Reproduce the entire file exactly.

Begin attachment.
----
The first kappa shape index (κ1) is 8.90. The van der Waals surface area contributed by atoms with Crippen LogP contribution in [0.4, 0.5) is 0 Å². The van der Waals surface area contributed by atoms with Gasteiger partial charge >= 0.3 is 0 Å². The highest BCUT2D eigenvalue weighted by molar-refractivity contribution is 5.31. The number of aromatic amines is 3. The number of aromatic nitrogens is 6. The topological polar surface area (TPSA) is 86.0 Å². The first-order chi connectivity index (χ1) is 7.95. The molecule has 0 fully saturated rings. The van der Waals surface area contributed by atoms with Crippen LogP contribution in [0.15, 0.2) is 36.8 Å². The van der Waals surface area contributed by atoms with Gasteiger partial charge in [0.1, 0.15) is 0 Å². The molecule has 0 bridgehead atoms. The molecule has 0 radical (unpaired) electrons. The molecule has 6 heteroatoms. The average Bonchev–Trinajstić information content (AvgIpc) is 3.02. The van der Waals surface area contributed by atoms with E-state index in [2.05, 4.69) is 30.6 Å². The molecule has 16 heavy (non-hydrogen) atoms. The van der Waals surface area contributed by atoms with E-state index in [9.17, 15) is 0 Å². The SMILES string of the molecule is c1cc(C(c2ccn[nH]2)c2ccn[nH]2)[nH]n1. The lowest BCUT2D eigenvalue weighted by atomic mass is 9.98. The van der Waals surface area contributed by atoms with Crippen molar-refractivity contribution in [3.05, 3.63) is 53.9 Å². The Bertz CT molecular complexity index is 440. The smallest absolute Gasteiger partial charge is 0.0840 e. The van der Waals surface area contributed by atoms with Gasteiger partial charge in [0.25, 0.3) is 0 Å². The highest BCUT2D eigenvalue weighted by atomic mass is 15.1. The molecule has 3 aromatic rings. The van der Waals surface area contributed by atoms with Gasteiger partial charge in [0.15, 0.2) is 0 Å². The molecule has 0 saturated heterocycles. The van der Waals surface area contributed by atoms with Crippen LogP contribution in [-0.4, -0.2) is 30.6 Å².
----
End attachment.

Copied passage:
The first kappa shape index (κ1) is 8.90. The van der Waals surface area contributed by atoms with Crippen LogP contribution in [0.4, 0.5) is 0 Å². The van der Waals surface area contributed by atoms with Gasteiger partial charge >= 0.3 is 0 Å². The highest BCUT2D eigenvalue weighted by molar-refractivity contribution is 5.31. The number of aromatic amines is 3. The number of aromatic nitrogens is 6. The topological polar surface area (TPSA) is 86.0 Å². The first-order chi connectivity index (χ1) is 7.95. The molecule has 0 fully saturated rings. The van der Waals surface area contributed by atoms with Crippen LogP contribution in [0.15, 0.2) is 36.8 Å². The van der Waals surface area contributed by atoms with Gasteiger partial charge in [0.1, 0.15) is 0 Å². The molecule has 0 bridgehead atoms. The molecule has 0 radical (unpaired) electrons. The molecule has 6 heteroatoms. The average Bonchev–Trinajstić information content (AvgIpc) is 3.02. The van der Waals surface area contributed by atoms with E-state index in [2.05, 4.69) is 30.6 Å². The molecule has 16 heavy (non-hydrogen) atoms. The van der Waals surface area contributed by atoms with E-state index in [9.17, 15) is 0 Å². The SMILES string of the molecule is c1cc(C(c2ccn[nH]2)c2ccn[nH]2)[nH]n1. The lowest BCUT2D eigenvalue weighted by atomic mass is 9.98. The van der Waals surface area contributed by atoms with Crippen molar-refractivity contribution in [3.05, 3.63) is 53.9 Å². The Bertz CT molecular complexity index is 440. The smallest absolute Gasteiger partial charge is 0.0840 e. The van der Waals surface area contributed by atoms with Gasteiger partial charge in [0.25, 0.3) is 0 Å². The highest BCUT2D eigenvalue weighted by atomic mass is 15.1. The molecule has 3 aromatic rings. The van der Waals surface area contributed by atoms with Gasteiger partial charge in [0.15, 0.2) is 0 Å². The molecule has 0 saturated heterocycles. The van der Waals surface area contributed by atoms with Crippen LogP contribution in [-0.4, -0.2) is 30.6 Å².